The Random Woods neighborhood occupies a gentle valley located between two ridges marked by Fairfax Road to the west and Merritt Drive to the east. True to Greensboro planning traditions, the stream-side floodplain is occupied by parkland and is bordered by Random Drive. Other primary streets are meandering to follow gentle topography.
The neighborhood was announced on January 4, 1962, by Joseph Koury, president of the Kirkman & Koury Inc. development company. Initially, the $5 million project incorporated a total of 400 building lots on which brick veneer houses were to be erected. Sales prices were expected to range from $11,000 to $15,000, a solid middle-income price for residential properties in Greensboro at the time. However, the project was delayed.
On July 26, 1962, Koury revealed a new plan that expanded development costs to $6 million and 135 acres that were to be subdivided into 450 lots. Joseph Steven Koury (1925-1998) is a Greensboro legend. The son of Lebanese-born parents, Koury partnered with Bill Kirkman in 1952, and the pair constructed more than 8,000 homes across the city. He is remembered as a visionary developer, who saw not only opportunity in the development of commercial properties such as Four Seasons Town Center and Grandover, but he also saw opportunity in providing Greensboro’s rising middle-income Black population with comfortable and stylish housing.
Random Woods was the eighth residential subdivision in which Kirkman & Koury was active, others at the time included Irving Park West (Lafayette Avenue), Rolling Roads (south of Four Seasons Mall), Woodmere Park (north of Phillips Avenue), Spring Valley (along West Meadowview Road), Benbow Park (along South Benbow Road), Greenway Park, and Glendale (south of Vandalia Road).
A selection of modern and stylish floor plans were chosen by the developer for the neighborhood, including one-story and split-level variations, some including basements. Most of the houses were to have one and a half bathrooms or two full bathrooms with three or four bedrooms. Architectural styles included ranch, contemporary, Early American, and provincial.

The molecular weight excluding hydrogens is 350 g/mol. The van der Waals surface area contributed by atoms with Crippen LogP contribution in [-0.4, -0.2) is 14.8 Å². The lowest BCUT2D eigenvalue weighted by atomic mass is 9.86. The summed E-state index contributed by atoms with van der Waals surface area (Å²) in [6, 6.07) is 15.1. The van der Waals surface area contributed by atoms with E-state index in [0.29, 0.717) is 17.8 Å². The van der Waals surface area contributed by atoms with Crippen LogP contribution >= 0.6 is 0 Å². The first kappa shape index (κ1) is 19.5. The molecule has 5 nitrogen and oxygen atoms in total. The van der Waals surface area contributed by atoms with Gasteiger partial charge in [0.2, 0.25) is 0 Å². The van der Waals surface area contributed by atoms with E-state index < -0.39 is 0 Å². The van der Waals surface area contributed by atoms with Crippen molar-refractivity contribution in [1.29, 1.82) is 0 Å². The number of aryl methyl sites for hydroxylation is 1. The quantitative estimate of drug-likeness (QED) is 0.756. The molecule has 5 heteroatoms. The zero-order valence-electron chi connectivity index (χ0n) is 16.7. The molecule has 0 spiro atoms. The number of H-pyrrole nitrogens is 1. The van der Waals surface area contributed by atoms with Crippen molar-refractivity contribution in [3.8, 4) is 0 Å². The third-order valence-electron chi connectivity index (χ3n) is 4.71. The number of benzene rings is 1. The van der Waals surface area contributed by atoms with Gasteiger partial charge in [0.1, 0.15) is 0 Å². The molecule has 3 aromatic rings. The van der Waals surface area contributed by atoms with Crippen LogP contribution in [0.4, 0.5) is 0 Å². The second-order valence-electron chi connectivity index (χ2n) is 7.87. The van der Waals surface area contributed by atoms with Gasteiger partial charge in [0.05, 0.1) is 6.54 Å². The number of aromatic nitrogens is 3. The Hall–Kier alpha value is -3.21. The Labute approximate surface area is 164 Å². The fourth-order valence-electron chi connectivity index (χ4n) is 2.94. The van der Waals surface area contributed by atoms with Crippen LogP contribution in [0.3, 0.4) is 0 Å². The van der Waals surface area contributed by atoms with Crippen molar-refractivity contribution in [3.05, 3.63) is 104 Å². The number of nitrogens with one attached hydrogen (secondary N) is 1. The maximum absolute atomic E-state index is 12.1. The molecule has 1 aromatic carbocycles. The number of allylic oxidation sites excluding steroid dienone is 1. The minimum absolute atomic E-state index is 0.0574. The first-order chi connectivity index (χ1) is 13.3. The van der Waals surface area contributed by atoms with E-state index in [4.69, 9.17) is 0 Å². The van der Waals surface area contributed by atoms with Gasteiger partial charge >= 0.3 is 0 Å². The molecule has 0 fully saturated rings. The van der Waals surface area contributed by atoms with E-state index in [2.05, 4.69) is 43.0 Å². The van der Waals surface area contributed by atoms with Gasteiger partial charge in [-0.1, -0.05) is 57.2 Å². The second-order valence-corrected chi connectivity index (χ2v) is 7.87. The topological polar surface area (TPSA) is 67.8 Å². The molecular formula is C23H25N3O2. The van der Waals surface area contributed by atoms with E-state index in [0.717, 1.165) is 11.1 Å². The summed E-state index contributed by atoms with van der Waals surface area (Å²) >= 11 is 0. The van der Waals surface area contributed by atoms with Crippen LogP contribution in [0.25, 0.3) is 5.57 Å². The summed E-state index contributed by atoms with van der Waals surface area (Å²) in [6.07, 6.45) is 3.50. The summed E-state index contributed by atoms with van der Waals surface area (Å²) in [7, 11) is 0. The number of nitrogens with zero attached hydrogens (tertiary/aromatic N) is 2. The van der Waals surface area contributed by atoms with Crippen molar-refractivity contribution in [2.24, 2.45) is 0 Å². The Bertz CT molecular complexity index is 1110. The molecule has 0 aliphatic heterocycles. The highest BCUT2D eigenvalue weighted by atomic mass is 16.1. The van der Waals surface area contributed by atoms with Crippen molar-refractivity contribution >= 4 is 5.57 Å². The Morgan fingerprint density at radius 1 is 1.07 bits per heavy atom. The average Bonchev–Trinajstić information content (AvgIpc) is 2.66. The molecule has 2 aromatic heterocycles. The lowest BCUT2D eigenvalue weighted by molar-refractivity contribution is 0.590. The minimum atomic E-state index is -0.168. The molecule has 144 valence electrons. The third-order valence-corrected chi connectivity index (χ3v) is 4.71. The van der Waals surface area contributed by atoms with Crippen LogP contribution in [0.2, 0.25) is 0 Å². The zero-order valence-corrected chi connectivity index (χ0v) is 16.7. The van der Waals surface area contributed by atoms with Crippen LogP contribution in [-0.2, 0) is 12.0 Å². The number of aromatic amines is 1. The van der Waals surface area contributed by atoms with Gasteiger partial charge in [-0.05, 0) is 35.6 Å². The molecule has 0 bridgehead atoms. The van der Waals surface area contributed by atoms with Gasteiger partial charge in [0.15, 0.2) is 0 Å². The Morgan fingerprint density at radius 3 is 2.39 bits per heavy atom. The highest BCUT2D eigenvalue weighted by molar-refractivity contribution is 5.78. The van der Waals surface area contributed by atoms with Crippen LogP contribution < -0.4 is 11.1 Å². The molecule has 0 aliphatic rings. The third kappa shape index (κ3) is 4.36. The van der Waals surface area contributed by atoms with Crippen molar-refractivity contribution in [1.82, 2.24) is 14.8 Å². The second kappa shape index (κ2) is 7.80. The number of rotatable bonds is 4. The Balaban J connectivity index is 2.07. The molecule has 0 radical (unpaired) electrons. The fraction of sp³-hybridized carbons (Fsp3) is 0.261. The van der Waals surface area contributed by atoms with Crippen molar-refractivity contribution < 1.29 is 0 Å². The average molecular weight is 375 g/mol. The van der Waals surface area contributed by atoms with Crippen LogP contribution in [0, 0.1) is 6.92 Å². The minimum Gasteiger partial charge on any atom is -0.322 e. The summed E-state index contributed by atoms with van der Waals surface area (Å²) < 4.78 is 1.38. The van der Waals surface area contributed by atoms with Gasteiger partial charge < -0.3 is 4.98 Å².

Koury stated in the announcement that the land on which Random Woods was developed was selected because it was readily accessible to the major industrial areas in the southwestern quadrant of the city along Patterson Street Pomona, and High Point Road areas. It was also convenient to shopping areas, including Koury’s own Four Seasons Shopping Center planned for the interchange of High Point Road and Interstate 40.
As houses were constructed in late 1962, purchase prices edged higher, to a range of $12,000 to $16,000, still within the range of moderate-income housing for the period. Promotional advertisements in city newspapers advertised that veterans needed no money down for a special financing package to generate sales. The developer said, “each home has been selected for its unique styling and genuine livability and is constructed by Kirkman & Koury with fresh ideas in home planning that interpret your popular preferences for split levels, basements, carports and many other delightful styles and plans.”
The first houses were completed by Thanksgiving Day 1962. Many were considered “starter homes” for newlyweds and young couples. Amenities such as dens with fireplaces, decks, patios, and spacious lots, and open were often cited as attractive amenities well into the 1980s, as property values surpassed $40,000.
In time, the city grew to expand around Random Woods. Amenities such as the eight-acre Random Woods Park and Alderman Elementary School contributed to the quality of life the neighborhood. High Point Road (now known as West Gate City Boulevard) grew to become the city’s primary retain location by the 1970s.
Today, Random Woods remains a quiet and comfortable neighborhood with steady land values. Most homes have been modified architecturally with replacement windows and vinyl siding, but original housing styles built by Bill Kirkman and Joe Koury can still be discerned along winding streets. In 2022, the neighborhood is the focus of Creative Greensboro’s Neighborhood Arts Residency program as part of the City of Greensboro’s Cultural Arts Plan.
Written by Benjamin Briggs
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